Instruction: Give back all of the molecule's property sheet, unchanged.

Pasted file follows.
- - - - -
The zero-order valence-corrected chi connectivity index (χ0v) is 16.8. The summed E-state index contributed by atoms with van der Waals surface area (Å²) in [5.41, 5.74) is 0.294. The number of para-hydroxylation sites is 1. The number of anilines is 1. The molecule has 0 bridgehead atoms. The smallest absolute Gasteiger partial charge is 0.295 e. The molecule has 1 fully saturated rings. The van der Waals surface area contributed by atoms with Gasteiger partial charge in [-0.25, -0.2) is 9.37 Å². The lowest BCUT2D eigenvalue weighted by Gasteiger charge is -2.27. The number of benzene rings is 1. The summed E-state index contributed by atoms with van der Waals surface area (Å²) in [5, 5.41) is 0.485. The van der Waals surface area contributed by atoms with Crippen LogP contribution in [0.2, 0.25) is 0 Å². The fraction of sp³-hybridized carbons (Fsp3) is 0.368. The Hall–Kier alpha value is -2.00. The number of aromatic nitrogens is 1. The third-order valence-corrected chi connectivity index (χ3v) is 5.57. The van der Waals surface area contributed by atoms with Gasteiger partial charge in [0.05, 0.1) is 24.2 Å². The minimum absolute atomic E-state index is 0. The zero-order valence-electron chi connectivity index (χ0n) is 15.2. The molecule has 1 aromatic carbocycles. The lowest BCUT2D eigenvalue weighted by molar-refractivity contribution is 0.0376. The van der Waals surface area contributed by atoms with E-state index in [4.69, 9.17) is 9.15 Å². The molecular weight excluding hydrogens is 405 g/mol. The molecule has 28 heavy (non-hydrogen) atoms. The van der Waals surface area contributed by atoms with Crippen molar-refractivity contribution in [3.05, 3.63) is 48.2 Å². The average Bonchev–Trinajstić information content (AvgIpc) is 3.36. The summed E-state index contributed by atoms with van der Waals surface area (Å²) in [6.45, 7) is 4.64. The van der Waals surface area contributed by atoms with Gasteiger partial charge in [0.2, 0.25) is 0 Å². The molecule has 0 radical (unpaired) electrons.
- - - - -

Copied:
The zero-order valence-corrected chi connectivity index (χ0v) is 16.8. The summed E-state index contributed by atoms with van der Waals surface area (Å²) in [5.41, 5.74) is 0.294. The number of para-hydroxylation sites is 1. The number of anilines is 1. The molecule has 0 bridgehead atoms. The smallest absolute Gasteiger partial charge is 0.295 e. The molecule has 1 fully saturated rings. The van der Waals surface area contributed by atoms with Gasteiger partial charge in [-0.25, -0.2) is 9.37 Å². The lowest BCUT2D eigenvalue weighted by Gasteiger charge is -2.27. The number of benzene rings is 1. The summed E-state index contributed by atoms with van der Waals surface area (Å²) in [5, 5.41) is 0.485. The van der Waals surface area contributed by atoms with Crippen LogP contribution in [0.2, 0.25) is 0 Å². The fraction of sp³-hybridized carbons (Fsp3) is 0.368. The Hall–Kier alpha value is -2.00. The number of aromatic nitrogens is 1. The third-order valence-corrected chi connectivity index (χ3v) is 5.57. The van der Waals surface area contributed by atoms with Gasteiger partial charge in [0.05, 0.1) is 24.2 Å². The minimum absolute atomic E-state index is 0. The zero-order valence-electron chi connectivity index (χ0n) is 15.2. The molecule has 1 aromatic carbocycles. The lowest BCUT2D eigenvalue weighted by molar-refractivity contribution is 0.0376. The van der Waals surface area contributed by atoms with E-state index in [4.69, 9.17) is 9.15 Å². The molecular weight excluding hydrogens is 405 g/mol. The molecule has 28 heavy (non-hydrogen) atoms. The van der Waals surface area contributed by atoms with Crippen molar-refractivity contribution in [3.05, 3.63) is 48.2 Å². The average Bonchev–Trinajstić information content (AvgIpc) is 3.36. The summed E-state index contributed by atoms with van der Waals surface area (Å²) in [6.45, 7) is 4.64. The van der Waals surface area contributed by atoms with Gasteiger partial charge in [0.2, 0.25) is 0 Å². The molecule has 0 radical (unpaired) electrons.